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I passed an untold number of torn up houses and yards littered with debris.  I saw many businesses with missing roofs.

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I pray that these people aren’t lost in the shuffle.  They need a lot of help!

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We stopped once, about halfway into our trip, and I let the dogs out to potty.  I was struck by the damage even at that one gas station; the debris from felled trees right in front of me.

I can’t imagine what it will be like when I go home and see this in every direction.

As I drove into Tallahassee, three songs played on the Christian station, and I cried a little more with each one.  I felt as though God was speaking directly to me, reminding me that He is here, that He will restore, and that He will heal that which was broken.

After a pit stop at a vet’s clinic for some meds for the dogs, I hopped across town to my in-laws’ house.

The dogs were nervous.  I don’t know that they’d been at the house before since I always keep them at home when we visit family.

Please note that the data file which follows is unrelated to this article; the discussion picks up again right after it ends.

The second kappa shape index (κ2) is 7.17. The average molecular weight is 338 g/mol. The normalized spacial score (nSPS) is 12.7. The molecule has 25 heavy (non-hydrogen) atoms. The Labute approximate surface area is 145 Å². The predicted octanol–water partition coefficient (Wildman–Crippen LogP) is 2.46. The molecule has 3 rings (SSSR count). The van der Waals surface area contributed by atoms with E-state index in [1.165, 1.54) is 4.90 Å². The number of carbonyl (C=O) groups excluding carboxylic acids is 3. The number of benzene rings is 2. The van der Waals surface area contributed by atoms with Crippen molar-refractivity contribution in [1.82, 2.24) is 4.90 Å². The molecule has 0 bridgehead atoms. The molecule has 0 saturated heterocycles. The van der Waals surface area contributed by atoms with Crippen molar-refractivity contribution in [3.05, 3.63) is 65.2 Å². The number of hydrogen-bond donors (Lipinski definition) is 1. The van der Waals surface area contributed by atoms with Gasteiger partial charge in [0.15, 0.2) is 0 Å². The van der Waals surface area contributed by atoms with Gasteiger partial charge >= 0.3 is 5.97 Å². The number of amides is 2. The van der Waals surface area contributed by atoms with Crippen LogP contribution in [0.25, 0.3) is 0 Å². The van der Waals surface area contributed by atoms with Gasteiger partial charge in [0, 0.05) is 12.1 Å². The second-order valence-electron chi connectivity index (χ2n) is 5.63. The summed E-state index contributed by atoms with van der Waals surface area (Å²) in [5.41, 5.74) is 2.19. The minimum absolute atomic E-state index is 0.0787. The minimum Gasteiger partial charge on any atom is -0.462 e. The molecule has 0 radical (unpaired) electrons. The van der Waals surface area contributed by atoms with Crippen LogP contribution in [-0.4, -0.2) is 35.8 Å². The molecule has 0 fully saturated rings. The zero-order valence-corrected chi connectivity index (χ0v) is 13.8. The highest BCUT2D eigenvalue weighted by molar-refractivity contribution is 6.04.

Then, we went to Super Sis’s house.  This is where we will actually be staying, but we will go back and forth between the two houses since they live two streets away from each other.

I’m thankful for this family of mine.  They’ve graciously opened up their homes for as long as I need them.  They both have fenced-in yards for the dogs.

I ate dinner with the in-laws.  It was the first real meal I’d eaten in days.  In fact, it was the first time I’d felt hungry enough to eat a decent amount of food.

Grand Pooba worked hard to make friends with Gambit.  Gambit is very leery of new people – especially men.  Corn chips did the trick, though.

Pele needed little coaxing.  He was in it for the chips.

The dogs settled in after dinner, finally calming down enough to rest.

We hoofed it back to Super Sis’s house in time to watch Dancing With the Stars before calling it a night.

I’m staying in what used to be my eldest nephew’s room.  He’s Rooster’s age and living on his own now.  Sis had prepared it for me and even left me empty shelves to place my stuff on.  She is thoughtfulness personified.